|Prime Minister of Egypt|
|Preceded by||Mustafa Fahmi Pasha|
|Succeeded by||Muhammad Said Pasha|
Kiman-al-‘Arus, Beni Suef, Egypt
|Died||21 February 1910 (aged 64-65)
Boutros Ghali was born to a Coptic Christian family in Kiman-al-‘Arus, a village of Beni Suef, Egypt, in 1846. His father was Ghali Nayruz, the steward of Prince Mustafa Fadil. Boutros Ghali studied Arabic, Turkish, Persian, English and French.
After graduation, Ghali became a teacher at the patriarchal school. Ghali's public career began in 1875 with this appointment to the post of clerk in the newly constituted Mixed Court by Sharif Pasha. Next he became the representative of the Egyptian government on the Commission of the Public Debt. Ghali began to work in the justice ministry in 1879 and was appointed secretary general of the ministry with the title of Bey. His following post was as first secretary of the council of ministers to which he was appointed in September 1881. However, in October 1881 he again began to work in the justice ministry. Upon the request of Mahmoud Sami al-Barudi, Ghali was awarded the rank of Pasha, being the first Coptic recipient of such an honour in Egypt. In 1886, he was appointed head of a commission for the selection of Sharia court judges, which was an unusual appointment due to his religious background, leading to protests by Muslims.
Ghali's first ministerial portfolio was the minister of finance in 1893. Then he was made foreign minister in 1894. He was appointed prime minister on 8 November 1908, replacing Mustafa Fahmi Pasha. He also retained the post of foreign minister during his premiership. Ghali remained in office until 21 February 1910 and was replaced by Muhammad Said Pasha.
Ghali was accused of favouring the British in the Denshawai incident. On 20 February 1910, Ghali was shot by Ibrahim Nassif al-Wardani, a twenty-three-year-old pharmacology graduate, who had just returned from Britain. Ghali was leaving the ministry of foreign affairs when Wardani fired five shots, three of which lodged the premier's body. Ghali died a day later, on 21 February.
The assassin, who confessed to the killing of Ghali, was educated in Lausanne, Paris and London and was a member of Mustafa Kamil Pasha's Watani Party. His father was a governor and his uncle was a pasha. Wardani was executed on 28 June 1910.
The assassination of Ghali was the first of a series of assassinations that continued until 1915. It was also the first public assassination of a senior statesman in Egypt in more than a century.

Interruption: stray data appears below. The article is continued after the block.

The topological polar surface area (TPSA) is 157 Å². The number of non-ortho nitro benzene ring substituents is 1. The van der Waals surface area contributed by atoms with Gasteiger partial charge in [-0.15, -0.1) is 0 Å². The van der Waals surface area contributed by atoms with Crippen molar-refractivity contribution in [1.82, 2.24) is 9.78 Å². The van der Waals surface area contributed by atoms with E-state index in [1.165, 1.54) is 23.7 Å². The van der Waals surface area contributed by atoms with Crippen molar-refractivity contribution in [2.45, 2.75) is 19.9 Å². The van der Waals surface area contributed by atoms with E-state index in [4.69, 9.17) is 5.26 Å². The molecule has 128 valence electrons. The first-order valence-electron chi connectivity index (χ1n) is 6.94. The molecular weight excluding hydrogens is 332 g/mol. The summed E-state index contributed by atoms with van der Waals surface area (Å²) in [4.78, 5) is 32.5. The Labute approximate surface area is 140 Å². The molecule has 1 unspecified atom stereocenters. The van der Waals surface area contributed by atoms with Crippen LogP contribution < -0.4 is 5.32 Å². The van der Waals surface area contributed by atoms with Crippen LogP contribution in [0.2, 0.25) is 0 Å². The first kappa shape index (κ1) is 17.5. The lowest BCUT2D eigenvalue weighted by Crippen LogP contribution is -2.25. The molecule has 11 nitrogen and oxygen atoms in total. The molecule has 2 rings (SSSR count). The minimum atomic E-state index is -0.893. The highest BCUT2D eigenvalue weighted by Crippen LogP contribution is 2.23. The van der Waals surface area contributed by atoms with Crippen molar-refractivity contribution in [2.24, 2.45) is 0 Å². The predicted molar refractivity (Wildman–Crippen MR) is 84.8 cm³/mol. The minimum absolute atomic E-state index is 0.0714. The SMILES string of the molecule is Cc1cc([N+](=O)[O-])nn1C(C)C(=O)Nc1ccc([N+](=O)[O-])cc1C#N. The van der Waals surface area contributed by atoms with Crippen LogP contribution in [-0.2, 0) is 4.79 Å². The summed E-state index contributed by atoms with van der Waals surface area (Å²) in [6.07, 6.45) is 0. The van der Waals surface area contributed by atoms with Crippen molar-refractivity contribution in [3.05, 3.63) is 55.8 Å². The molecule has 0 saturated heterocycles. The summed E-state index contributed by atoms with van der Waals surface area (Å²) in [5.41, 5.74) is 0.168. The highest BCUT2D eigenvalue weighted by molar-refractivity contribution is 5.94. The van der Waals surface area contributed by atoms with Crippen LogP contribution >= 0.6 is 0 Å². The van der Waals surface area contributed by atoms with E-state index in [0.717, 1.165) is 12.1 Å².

Ghali had "many sons", the most notable being:
- Yusuf Butros Ghali
- Father of Boutros Boutros-Ghali, who was named after his grandfather and served as deputy prime minister of Egypt and as United Nations Secretary-General.
- grandfather of internet entrepreneur Teymour Boutros-Ghali
- grandfather of Youssef Boutros Ghali, Minister of Finance from 2004 to 2011
- Wasif Butrus Ghali (1878–1958), legislator and diplomat.
- Najib Boutros Ghali, agriculture minister in 1921.
- Mirrit Boutros-Ghali, writer, businessman, and lawyer
Boutros Ghali's brother Amin Ghali (1865–1933) was a public prosecutor; Amin's son Ibrahim Amin Ghali was a diplomat who worked to rehabilitate his uncle's reputation.
- Goldschmidt, Arthur (1993). "The Butrus Ghali Family". Journal of the American Research Center in Egypt. 30: 183–188. doi:10.2307/40000236. ISSN 0065-9991. (subscription required (. ))
- "B. Ghali". The Coptic Encyclopedia. Retrieved 19 January 2013.
- Seikaly, Samir (January 1977). "Prime Minister and Assassin: Buṭrus Ghālī and Wardānī". Middle Eastern Studies. 13 (1): 112–123. doi:10.1080/00263207708700338. Retrieved 17 January 2013.
- Arthur Goldschmidt Jr. (1999). Biographical Dictionary of Modern Egypt. Boulder, CO: L. Reinner. p. 61. Retrieved 4 September 2013. – via Questia (subscription required)
- "Egypt Prime Ministers". World Statesmen. Retrieved 19 January 2013.
- Reid, Donald M. (1982). "Political Assassination in Egypt, 1910-1954". The International Journal of African Historical Studies. 15 (4): 625–651. doi:10.2307/217848. Retrieved 14 January 2013.
- The Modern Middle East and North Africa by Aroian and Mitchell
- "Egyptian assassin hanged". The Day. Cairo. 28 June 1910. Retrieved 19 January 2013.
- Goldschmidt 1993, p.187
- Schmeman, Serge (20 July 2000). "A Separate Peace". The New York Times. Retrieved 19 January 2013.
- Goldschmidt 1993, pp.183,188
- "Correction". The New York Times. 19 September 1999. Retrieved 17 February 2016.
- Quinn, Ben (9 January 2012). "Anger over appearance of ex-Egyptian finance minister at LSE lecture". The Guardian. London. Retrieved 17 February 2016.
- Goldschmidt 1993, p.188
Mustafa Fahmi Pasha
|Prime Minister of Egypt
Muhammad Said Pasha